Let's say when flying, I encounter smoke and the smell of something burnt in the cockpit. Should I open the door or a window to clear the smoke?

My thoughts: the smoke may be toxic; opening the door brings in fresh air and avoid incapacitation. But, if something is burning, opening the door also brings in plenty of oxygen, and the fire will spread very rapidly.

I'm asking about GA planes.

  • $\begingroup$ You should focus the question on GA because the airline answer is uniformly "don oxygen mask, and smoke goggles, land at nearest suitable airport" and then follow the QRH to start pulling main bus breakers to isolate the electrical fault. $\endgroup$
    – casey
    Nov 14, 2015 at 16:36
  • 4
    $\begingroup$ What does the P.O.H. for the aircraft you're flying have to say about this? $\endgroup$
    – Ralph J
    Nov 14, 2015 at 16:42
  • $\begingroup$ During a fire on board SAA flight 295, a 747 Combi, the procedures called for them to ascend to a low altitude and open two of the cabin doors to evacuate the smoke. $\endgroup$
    – TomMcW
    Nov 14, 2015 at 20:26

2 Answers 2


If possible, you should do whatever the operating handbook for your aircraft says but don't hesitate to do something different if you think it's necessary (more on that below).

I checked a couple of POHs that I have to hand and they don't mention the doors specifically, but there is a slight difference in what they say about cabin ventilation.

The C172S checklist emphasizes avoiding drafts, including shutting air vents and ventilating only after fighting the fire:


  1. Master Switch -- OFF.
  2. Vents, Cabin Air, Heat -- CLOSED.
  3. Fire Extinguisher -- ACTIVATE.
  4. Avionics Master Switch -- OFF.
  5. All Other Switches (except ignition switch) -- OFF.



  1. Vents/Cabin Air/Heat -- OPEN when it is ascertained that fire is completely extinguished.

The PA28 checklist on the other hand says that the vents should be open:


Electrical fire (smoke in cabin):
Master switch....OFF
Cabin heat....OFF
Land as soon as practicable

But practically speaking, fire in the cabin is a really extreme situation and it's hard to say that you should always follow the checklist (if you even physically can). For example, if the cabin fills with smoke and you can't see anything at all you might have to try to clear the smoke somehow just to keep control of the aircraft, even at the risk of feeding the fire. The Piper POH acknowledges that the pilot is the best person to decide what to do:

The procedure given is general and pilot judgement should be the determining factor for action in such an emergency

For a real-life account of a cabin fire in a C172RG, see this AOPA Real Pilot Story. They had to open the door to be able to see and land, which reinforces the point about doing whatever you have to do in an extreme scenario.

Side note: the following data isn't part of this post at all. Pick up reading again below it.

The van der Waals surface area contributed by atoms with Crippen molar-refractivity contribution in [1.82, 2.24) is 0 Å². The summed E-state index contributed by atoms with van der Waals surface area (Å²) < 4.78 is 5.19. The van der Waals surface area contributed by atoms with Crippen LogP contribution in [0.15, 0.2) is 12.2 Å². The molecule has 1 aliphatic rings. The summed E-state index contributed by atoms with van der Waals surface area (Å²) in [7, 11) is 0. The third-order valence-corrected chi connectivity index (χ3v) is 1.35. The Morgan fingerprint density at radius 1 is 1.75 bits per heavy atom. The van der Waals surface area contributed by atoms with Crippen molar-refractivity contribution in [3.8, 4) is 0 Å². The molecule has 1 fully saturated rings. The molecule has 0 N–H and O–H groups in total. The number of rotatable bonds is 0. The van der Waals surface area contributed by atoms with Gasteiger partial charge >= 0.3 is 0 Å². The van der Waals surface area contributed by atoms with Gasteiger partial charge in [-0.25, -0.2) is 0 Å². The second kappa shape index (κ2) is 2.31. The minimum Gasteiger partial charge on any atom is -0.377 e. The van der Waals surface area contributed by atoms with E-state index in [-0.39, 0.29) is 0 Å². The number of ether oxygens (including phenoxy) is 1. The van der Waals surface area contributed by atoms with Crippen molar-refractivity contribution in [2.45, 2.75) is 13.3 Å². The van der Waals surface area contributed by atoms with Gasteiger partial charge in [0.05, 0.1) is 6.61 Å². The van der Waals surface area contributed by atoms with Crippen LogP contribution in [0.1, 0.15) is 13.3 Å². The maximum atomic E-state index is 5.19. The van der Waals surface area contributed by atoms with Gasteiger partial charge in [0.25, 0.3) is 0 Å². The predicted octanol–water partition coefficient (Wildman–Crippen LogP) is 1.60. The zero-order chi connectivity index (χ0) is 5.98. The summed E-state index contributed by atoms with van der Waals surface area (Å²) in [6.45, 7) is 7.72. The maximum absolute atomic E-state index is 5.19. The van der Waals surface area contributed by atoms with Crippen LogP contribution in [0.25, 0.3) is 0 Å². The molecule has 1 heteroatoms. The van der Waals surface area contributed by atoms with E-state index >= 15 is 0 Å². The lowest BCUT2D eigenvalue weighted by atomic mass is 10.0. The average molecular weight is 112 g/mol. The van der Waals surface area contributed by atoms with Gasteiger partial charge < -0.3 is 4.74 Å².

• $\begingroup$ Clearly the difference between the checklists is that the first assumes availability of fire extinguisher (the word “activate” suggests there might even be a built-in extinguisher for the electronics bay) and the later does not. Presumably the extinguisher is a halon one designed for use in closed spaces (some halon agents are effective at 7-9% concentration, leaving enough oxygen for humans to breathe) and having vents open while using the extinguisher would just blow out the extinguishing agent. While when not extinguishing, the smoke has to be vented so the crew can still see and breathe. $\endgroup$
    – Jan Hudec
    Nov 16, 2015 at 14:06

Burning smells in an aircraft always need to be taken seriously, not least because it could be a sign that you're breathing in carbon monoxide, which could effectively incapacitate you without you even realising.

In an unpressurised aircraft you wouldn't exactly be bringing in more oxygen, so to speak, as the cabin altitude is already the same as outside. But yes you would be adding wind to a flame which could spread it instead of extinguishing it, but IMO this risk is worth taking compared to the alternative.

I'm not sure if there's a formal recommended procedure for all aircraft, but it would be prudent to initially look around and see if there is a visible flame. If not, you must close all air conditioning vents and open the windows. If you see smoke you should land immediately in a field. If not, divert to the nearest airfield, ensuring the fresh wind is blowing in your face.

  • $\begingroup$ You'd be bringing in fresh oxygen if some inside the aircraft is being used up by a fire, though... $\endgroup$
    – Jon Story
    Nov 14, 2015 at 21:19

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